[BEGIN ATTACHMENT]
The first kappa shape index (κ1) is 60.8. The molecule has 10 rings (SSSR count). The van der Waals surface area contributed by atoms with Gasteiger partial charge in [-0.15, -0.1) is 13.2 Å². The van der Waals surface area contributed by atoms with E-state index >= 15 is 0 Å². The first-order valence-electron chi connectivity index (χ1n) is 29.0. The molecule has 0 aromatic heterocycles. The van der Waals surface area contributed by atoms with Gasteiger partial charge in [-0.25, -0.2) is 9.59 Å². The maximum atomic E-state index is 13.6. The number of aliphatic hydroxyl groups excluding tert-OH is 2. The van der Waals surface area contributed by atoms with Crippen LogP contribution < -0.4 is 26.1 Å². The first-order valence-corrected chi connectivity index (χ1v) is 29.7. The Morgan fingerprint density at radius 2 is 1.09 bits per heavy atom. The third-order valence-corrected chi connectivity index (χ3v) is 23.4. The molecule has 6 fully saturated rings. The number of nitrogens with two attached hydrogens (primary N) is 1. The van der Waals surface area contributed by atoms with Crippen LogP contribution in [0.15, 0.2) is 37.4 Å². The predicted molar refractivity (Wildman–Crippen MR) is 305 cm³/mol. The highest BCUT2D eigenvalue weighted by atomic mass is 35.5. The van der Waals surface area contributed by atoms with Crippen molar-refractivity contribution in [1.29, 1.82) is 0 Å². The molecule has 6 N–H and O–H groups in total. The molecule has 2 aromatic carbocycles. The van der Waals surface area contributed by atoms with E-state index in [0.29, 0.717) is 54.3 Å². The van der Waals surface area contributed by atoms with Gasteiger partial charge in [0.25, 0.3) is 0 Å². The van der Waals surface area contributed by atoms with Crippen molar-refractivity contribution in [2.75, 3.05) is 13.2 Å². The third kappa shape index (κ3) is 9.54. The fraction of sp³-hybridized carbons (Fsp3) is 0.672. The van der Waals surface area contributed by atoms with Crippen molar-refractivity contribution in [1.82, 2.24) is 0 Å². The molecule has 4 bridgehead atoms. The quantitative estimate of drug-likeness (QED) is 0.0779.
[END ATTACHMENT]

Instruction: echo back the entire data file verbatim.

The first kappa shape index (κ1) is 60.8. The molecule has 10 rings (SSSR count). The van der Waals surface area contributed by atoms with Gasteiger partial charge in [-0.15, -0.1) is 13.2 Å². The van der Waals surface area contributed by atoms with E-state index >= 15 is 0 Å². The first-order valence-electron chi connectivity index (χ1n) is 29.0. The molecule has 0 aromatic heterocycles. The van der Waals surface area contributed by atoms with Gasteiger partial charge in [-0.25, -0.2) is 9.59 Å². The maximum atomic E-state index is 13.6. The number of aliphatic hydroxyl groups excluding tert-OH is 2. The van der Waals surface area contributed by atoms with Crippen LogP contribution < -0.4 is 26.1 Å². The first-order valence-corrected chi connectivity index (χ1v) is 29.7. The Morgan fingerprint density at radius 2 is 1.09 bits per heavy atom. The third-order valence-corrected chi connectivity index (χ3v) is 23.4. The molecule has 6 fully saturated rings. The number of nitrogens with two attached hydrogens (primary N) is 1. The van der Waals surface area contributed by atoms with Crippen LogP contribution in [0.15, 0.2) is 37.4 Å². The predicted molar refractivity (Wildman–Crippen MR) is 305 cm³/mol. The highest BCUT2D eigenvalue weighted by atomic mass is 35.5. The van der Waals surface area contributed by atoms with Crippen molar-refractivity contribution in [1.29, 1.82) is 0 Å². The molecule has 6 N–H and O–H groups in total. The molecule has 2 aromatic carbocycles. The van der Waals surface area contributed by atoms with E-state index in [0.29, 0.717) is 54.3 Å². The van der Waals surface area contributed by atoms with Gasteiger partial charge in [0.25, 0.3) is 0 Å². The van der Waals surface area contributed by atoms with Crippen molar-refractivity contribution in [2.75, 3.05) is 13.2 Å². The third kappa shape index (κ3) is 9.54. The fraction of sp³-hybridized carbons (Fsp3) is 0.672. The van der Waals surface area contributed by atoms with Crippen molar-refractivity contribution in [1.82, 2.24) is 0 Å². The molecule has 4 bridgehead atoms. The quantitative estimate of drug-likeness (QED) is 0.0779.